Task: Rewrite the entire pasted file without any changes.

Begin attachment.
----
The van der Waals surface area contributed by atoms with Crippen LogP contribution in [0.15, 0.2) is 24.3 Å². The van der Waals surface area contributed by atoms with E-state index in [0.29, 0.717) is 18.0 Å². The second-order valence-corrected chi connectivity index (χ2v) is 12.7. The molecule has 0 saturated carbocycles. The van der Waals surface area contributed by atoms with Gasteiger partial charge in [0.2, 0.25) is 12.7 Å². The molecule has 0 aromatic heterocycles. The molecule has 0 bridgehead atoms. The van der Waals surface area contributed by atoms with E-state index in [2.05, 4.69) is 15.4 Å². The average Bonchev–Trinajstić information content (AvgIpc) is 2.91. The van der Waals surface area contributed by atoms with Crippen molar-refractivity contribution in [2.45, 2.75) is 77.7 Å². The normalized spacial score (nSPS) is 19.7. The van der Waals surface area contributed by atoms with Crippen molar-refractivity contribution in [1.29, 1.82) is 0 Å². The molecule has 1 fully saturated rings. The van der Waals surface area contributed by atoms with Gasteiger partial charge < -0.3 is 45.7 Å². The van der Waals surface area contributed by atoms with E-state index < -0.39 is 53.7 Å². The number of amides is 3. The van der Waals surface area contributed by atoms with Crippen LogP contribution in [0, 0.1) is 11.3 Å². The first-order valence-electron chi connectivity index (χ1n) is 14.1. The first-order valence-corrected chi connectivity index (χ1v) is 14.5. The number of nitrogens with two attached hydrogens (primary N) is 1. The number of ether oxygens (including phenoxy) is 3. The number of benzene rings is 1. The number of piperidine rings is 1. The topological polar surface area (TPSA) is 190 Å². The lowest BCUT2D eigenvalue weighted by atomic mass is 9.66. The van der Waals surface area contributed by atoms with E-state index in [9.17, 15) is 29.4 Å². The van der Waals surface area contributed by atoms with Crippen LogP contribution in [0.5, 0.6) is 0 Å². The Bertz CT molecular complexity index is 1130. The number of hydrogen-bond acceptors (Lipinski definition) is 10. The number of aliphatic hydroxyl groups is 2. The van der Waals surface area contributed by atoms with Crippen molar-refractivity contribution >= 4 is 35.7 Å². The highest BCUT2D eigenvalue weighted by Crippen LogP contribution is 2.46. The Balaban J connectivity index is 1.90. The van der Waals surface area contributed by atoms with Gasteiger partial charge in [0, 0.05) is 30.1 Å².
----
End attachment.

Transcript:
The van der Waals surface area contributed by atoms with Crippen LogP contribution in [0.15, 0.2) is 24.3 Å². The van der Waals surface area contributed by atoms with E-state index in [0.29, 0.717) is 18.0 Å². The second-order valence-corrected chi connectivity index (χ2v) is 12.7. The molecule has 0 saturated carbocycles. The van der Waals surface area contributed by atoms with Gasteiger partial charge in [0.2, 0.25) is 12.7 Å². The molecule has 0 aromatic heterocycles. The molecule has 0 bridgehead atoms. The van der Waals surface area contributed by atoms with E-state index in [2.05, 4.69) is 15.4 Å². The average Bonchev–Trinajstić information content (AvgIpc) is 2.91. The van der Waals surface area contributed by atoms with Crippen molar-refractivity contribution in [2.45, 2.75) is 77.7 Å². The normalized spacial score (nSPS) is 19.7. The van der Waals surface area contributed by atoms with Crippen molar-refractivity contribution in [1.29, 1.82) is 0 Å². The molecule has 1 fully saturated rings. The van der Waals surface area contributed by atoms with Gasteiger partial charge < -0.3 is 45.7 Å². The van der Waals surface area contributed by atoms with E-state index < -0.39 is 53.7 Å². The number of amides is 3. The van der Waals surface area contributed by atoms with Crippen LogP contribution in [0, 0.1) is 11.3 Å². The first-order valence-electron chi connectivity index (χ1n) is 14.1. The first-order valence-corrected chi connectivity index (χ1v) is 14.5. The number of nitrogens with two attached hydrogens (primary N) is 1. The number of ether oxygens (including phenoxy) is 3. The number of benzene rings is 1. The number of piperidine rings is 1. The topological polar surface area (TPSA) is 190 Å². The lowest BCUT2D eigenvalue weighted by atomic mass is 9.66. The van der Waals surface area contributed by atoms with E-state index in [9.17, 15) is 29.4 Å². The van der Waals surface area contributed by atoms with Crippen LogP contribution in [0.5, 0.6) is 0 Å². The Bertz CT molecular complexity index is 1130. The number of hydrogen-bond acceptors (Lipinski definition) is 10. The number of aliphatic hydroxyl groups is 2. The van der Waals surface area contributed by atoms with Crippen molar-refractivity contribution >= 4 is 35.7 Å². The highest BCUT2D eigenvalue weighted by Crippen LogP contribution is 2.46. The Balaban J connectivity index is 1.90. The van der Waals surface area contributed by atoms with Gasteiger partial charge in [0, 0.05) is 30.1 Å².